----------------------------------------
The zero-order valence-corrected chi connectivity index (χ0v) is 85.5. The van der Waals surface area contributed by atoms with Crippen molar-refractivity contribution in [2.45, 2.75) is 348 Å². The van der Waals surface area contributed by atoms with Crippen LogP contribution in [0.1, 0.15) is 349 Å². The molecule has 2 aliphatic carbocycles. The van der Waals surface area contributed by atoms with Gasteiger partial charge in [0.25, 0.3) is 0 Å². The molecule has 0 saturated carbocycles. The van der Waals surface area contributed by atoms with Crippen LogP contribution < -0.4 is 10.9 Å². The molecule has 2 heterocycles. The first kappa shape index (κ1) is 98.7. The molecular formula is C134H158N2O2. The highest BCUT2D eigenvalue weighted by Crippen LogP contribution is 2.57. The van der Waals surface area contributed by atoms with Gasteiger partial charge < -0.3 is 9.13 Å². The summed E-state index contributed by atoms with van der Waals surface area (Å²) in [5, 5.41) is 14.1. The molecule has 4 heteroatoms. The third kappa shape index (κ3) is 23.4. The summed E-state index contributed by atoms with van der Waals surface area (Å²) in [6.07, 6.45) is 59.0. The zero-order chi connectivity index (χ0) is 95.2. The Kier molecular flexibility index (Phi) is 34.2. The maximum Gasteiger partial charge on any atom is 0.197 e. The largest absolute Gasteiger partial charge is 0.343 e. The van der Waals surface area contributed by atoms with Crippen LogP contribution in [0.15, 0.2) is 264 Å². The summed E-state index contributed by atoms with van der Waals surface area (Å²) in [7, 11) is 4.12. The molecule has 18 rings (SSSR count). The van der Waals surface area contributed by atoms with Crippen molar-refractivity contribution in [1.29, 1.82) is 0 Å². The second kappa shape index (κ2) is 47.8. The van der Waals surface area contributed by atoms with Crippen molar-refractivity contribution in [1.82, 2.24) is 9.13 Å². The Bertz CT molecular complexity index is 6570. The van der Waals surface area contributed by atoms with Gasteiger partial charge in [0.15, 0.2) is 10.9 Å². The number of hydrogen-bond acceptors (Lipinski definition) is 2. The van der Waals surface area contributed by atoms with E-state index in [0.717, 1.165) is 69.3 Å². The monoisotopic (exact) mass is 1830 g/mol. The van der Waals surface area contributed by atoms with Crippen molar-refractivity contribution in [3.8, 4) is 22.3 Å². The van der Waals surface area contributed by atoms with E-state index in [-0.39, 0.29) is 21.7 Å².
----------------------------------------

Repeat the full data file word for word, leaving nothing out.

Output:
The zero-order valence-corrected chi connectivity index (χ0v) is 85.5. The van der Waals surface area contributed by atoms with Crippen molar-refractivity contribution in [2.45, 2.75) is 348 Å². The van der Waals surface area contributed by atoms with Crippen LogP contribution in [0.1, 0.15) is 349 Å². The molecule has 2 aliphatic carbocycles. The van der Waals surface area contributed by atoms with Gasteiger partial charge in [0.25, 0.3) is 0 Å². The molecule has 0 saturated carbocycles. The van der Waals surface area contributed by atoms with Crippen LogP contribution < -0.4 is 10.9 Å². The molecule has 2 heterocycles. The first kappa shape index (κ1) is 98.7. The molecular formula is C134H158N2O2. The highest BCUT2D eigenvalue weighted by Crippen LogP contribution is 2.57. The van der Waals surface area contributed by atoms with Gasteiger partial charge < -0.3 is 9.13 Å². The summed E-state index contributed by atoms with van der Waals surface area (Å²) in [5, 5.41) is 14.1. The molecule has 4 heteroatoms. The third kappa shape index (κ3) is 23.4. The summed E-state index contributed by atoms with van der Waals surface area (Å²) in [6.07, 6.45) is 59.0. The zero-order chi connectivity index (χ0) is 95.2. The Kier molecular flexibility index (Phi) is 34.2. The maximum Gasteiger partial charge on any atom is 0.197 e. The largest absolute Gasteiger partial charge is 0.343 e. The van der Waals surface area contributed by atoms with Crippen LogP contribution in [0.15, 0.2) is 264 Å². The summed E-state index contributed by atoms with van der Waals surface area (Å²) in [7, 11) is 4.12. The molecule has 18 rings (SSSR count). The van der Waals surface area contributed by atoms with Crippen molar-refractivity contribution in [1.29, 1.82) is 0 Å². The second kappa shape index (κ2) is 47.8. The van der Waals surface area contributed by atoms with Crippen molar-refractivity contribution in [1.82, 2.24) is 9.13 Å². The Bertz CT molecular complexity index is 6570. The van der Waals surface area contributed by atoms with Gasteiger partial charge in [0.15, 0.2) is 10.9 Å². The number of hydrogen-bond acceptors (Lipinski definition) is 2. The van der Waals surface area contributed by atoms with E-state index in [0.717, 1.165) is 69.3 Å². The monoisotopic (exact) mass is 1830 g/mol. The van der Waals surface area contributed by atoms with Crippen molar-refractivity contribution in [3.8, 4) is 22.3 Å². The van der Waals surface area contributed by atoms with E-state index in [-0.39, 0.29) is 21.7 Å².